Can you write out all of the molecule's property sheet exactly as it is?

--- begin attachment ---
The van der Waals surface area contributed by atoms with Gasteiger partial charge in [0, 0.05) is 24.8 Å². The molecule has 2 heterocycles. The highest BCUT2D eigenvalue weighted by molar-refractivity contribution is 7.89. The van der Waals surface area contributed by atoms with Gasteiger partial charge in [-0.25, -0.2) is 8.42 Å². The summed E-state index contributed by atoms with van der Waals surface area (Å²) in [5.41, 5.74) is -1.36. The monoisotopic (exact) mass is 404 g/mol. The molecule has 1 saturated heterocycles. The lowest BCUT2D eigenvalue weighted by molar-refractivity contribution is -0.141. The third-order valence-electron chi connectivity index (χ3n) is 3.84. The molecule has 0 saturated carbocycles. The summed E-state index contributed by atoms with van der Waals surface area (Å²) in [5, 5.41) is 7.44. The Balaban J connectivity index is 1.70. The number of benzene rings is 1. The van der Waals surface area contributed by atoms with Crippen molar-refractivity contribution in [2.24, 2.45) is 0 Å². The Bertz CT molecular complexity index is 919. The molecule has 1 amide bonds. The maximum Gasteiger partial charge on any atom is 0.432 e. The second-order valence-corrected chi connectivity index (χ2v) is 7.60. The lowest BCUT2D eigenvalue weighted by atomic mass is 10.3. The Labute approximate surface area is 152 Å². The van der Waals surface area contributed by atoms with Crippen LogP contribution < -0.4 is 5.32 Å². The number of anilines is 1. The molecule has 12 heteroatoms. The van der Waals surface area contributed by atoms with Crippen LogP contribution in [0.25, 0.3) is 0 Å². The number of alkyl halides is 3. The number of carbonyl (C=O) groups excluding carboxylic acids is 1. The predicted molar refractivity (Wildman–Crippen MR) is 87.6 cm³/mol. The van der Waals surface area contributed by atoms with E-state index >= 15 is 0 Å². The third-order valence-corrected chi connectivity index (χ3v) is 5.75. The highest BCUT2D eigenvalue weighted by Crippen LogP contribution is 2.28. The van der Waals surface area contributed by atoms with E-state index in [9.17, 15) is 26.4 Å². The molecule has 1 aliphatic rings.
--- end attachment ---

The van der Waals surface area contributed by atoms with Gasteiger partial charge in [0, 0.05) is 24.8 Å². The molecule has 2 heterocycles. The highest BCUT2D eigenvalue weighted by molar-refractivity contribution is 7.89. The van der Waals surface area contributed by atoms with Gasteiger partial charge in [-0.25, -0.2) is 8.42 Å². The summed E-state index contributed by atoms with van der Waals surface area (Å²) in [5.41, 5.74) is -1.36. The monoisotopic (exact) mass is 404 g/mol. The molecule has 1 saturated heterocycles. The lowest BCUT2D eigenvalue weighted by molar-refractivity contribution is -0.141. The third-order valence-electron chi connectivity index (χ3n) is 3.84. The molecule has 0 saturated carbocycles. The summed E-state index contributed by atoms with van der Waals surface area (Å²) in [5, 5.41) is 7.44. The Balaban J connectivity index is 1.70. The number of benzene rings is 1. The van der Waals surface area contributed by atoms with Crippen molar-refractivity contribution in [2.24, 2.45) is 0 Å². The Bertz CT molecular complexity index is 919. The molecule has 1 amide bonds. The maximum Gasteiger partial charge on any atom is 0.432 e. The second-order valence-corrected chi connectivity index (χ2v) is 7.60. The lowest BCUT2D eigenvalue weighted by atomic mass is 10.3. The Labute approximate surface area is 152 Å². The van der Waals surface area contributed by atoms with Crippen LogP contribution < -0.4 is 5.32 Å². The number of anilines is 1. The molecule has 12 heteroatoms. The van der Waals surface area contributed by atoms with Crippen LogP contribution in [0.25, 0.3) is 0 Å². The number of alkyl halides is 3. The number of carbonyl (C=O) groups excluding carboxylic acids is 1. The predicted molar refractivity (Wildman–Crippen MR) is 87.6 cm³/mol. The van der Waals surface area contributed by atoms with E-state index >= 15 is 0 Å². The third-order valence-corrected chi connectivity index (χ3v) is 5.75. The highest BCUT2D eigenvalue weighted by Crippen LogP contribution is 2.28. The van der Waals surface area contributed by atoms with E-state index in [9.17, 15) is 26.4 Å². The molecule has 1 aliphatic rings.